The Department of Defense Appropriations bill provides $519.22 billion in discretionary budget authority for the base operations of the Department and $88.48 billion for the conduct of the global war on terrorism. Additionally there is $514 million in appropriated entitlement spending for the CIA Retirement and Disability fund. The funding in the bill is slightly above FY 2012 base levels and one percent above the President’s request.
The spending level in the bill does not exceed the 302(b) allocation adopted by the Appropriations Committee, which are in aggregate within the overall spending level approved by the House in the Budget Resolution (H. Con. Res. 112).
This measure provides the overwhelming majority of the funding for the Department of Defense’s activities with the remaining funding provided in the Military Construction-VA (for military construction and family housing) appropriations bill. Key activities funded in this bill include:
Military Personnel. The military personnel accounts provide funding for compensation costs of the uniformed military, including basic, incentive, and special pays for active duty, reserve, and National Guard personnel; retired pay accrual; housing, subsistence, and other allowances; recruitment and retention initiatives; permanent change of station costs; and other ancillary benefits. The bill provides $136.4 billion for these accounts which is equal to the President’s request and four percent below the FY 12 levels.
Operations & Maintenance. The operation and maintenance accounts include funding for the daily operations of the Department of Defense. This includes funding for DOD civilians, the majority of funding for the defense health program, services for maintenance of equipment, and fuel, supplies, and spare parts for weapons and equipment. Funding for these accounts is five percent above FY 2012 levels and approximately equal to the President’s request. The bill’s levels include $589 million to pause the retirement and reassignment of National Guard and Air Force Reserve aircraft until Congress and GAO can review the cost-benefit of the proposal.
Procurement. The procurement accounts provide funding for the acquisition of vehicles, weapons, ammunition, and other equipment. These accounts provide for the recapitalization and modernization of the armed forces, as opposed to the replacement of combat losses or procurement of equipment specifically designed or needed for prosecution of the global war on terrorism. The bill provides $102.1 billion, which is two percent below 2012 levels and three percent above the President’s request. The additional funding provided above the President’s request would be used for equipment purchases and upgrades.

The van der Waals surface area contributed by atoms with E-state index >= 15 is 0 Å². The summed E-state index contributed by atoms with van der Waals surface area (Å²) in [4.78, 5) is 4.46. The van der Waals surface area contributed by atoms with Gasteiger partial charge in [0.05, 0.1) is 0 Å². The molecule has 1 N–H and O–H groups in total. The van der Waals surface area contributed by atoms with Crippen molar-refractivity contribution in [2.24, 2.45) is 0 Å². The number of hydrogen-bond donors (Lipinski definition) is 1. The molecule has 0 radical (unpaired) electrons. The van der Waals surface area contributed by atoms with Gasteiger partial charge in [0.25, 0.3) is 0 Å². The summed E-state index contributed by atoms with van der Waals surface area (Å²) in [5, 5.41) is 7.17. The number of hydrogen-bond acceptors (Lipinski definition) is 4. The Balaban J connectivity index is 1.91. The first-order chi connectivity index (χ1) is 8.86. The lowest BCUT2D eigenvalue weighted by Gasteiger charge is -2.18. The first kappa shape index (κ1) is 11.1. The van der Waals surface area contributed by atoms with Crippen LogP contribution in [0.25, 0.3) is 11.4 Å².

Research, Development, Test & Evaluation [RDT&E]. Together with the procurement accounts, these accounts are known as DOD’s “investment” budget, because they constitute the programs that eventually result in new capabilities for the Department of Defense. The bill provides $69.6 billion, two percent below FY 12 levels and slightly above the President’s request.
Intelligence Community. The bill provides $511 million for the Intelligence Community Management Account, which is six percent below 2012 levels and five percent below the President’s request. The bill also provides a classified level of funding for the National Intelligence Program and the Military Intelligence Program.
Global War on Terrorism. The budget resolution provided a separate allocation for the Global War on Terrorism (GWOT). The bill provides $88.48 billion, equal to the President’s request, for the incremental costs to the Department of Defense for prosecuting the Global War on Terrorism. This level is 21 percent below the FY 2012 level reflecting lower spending primarily from the drawdown in Iraq.
Department of Defense Appropriations Bill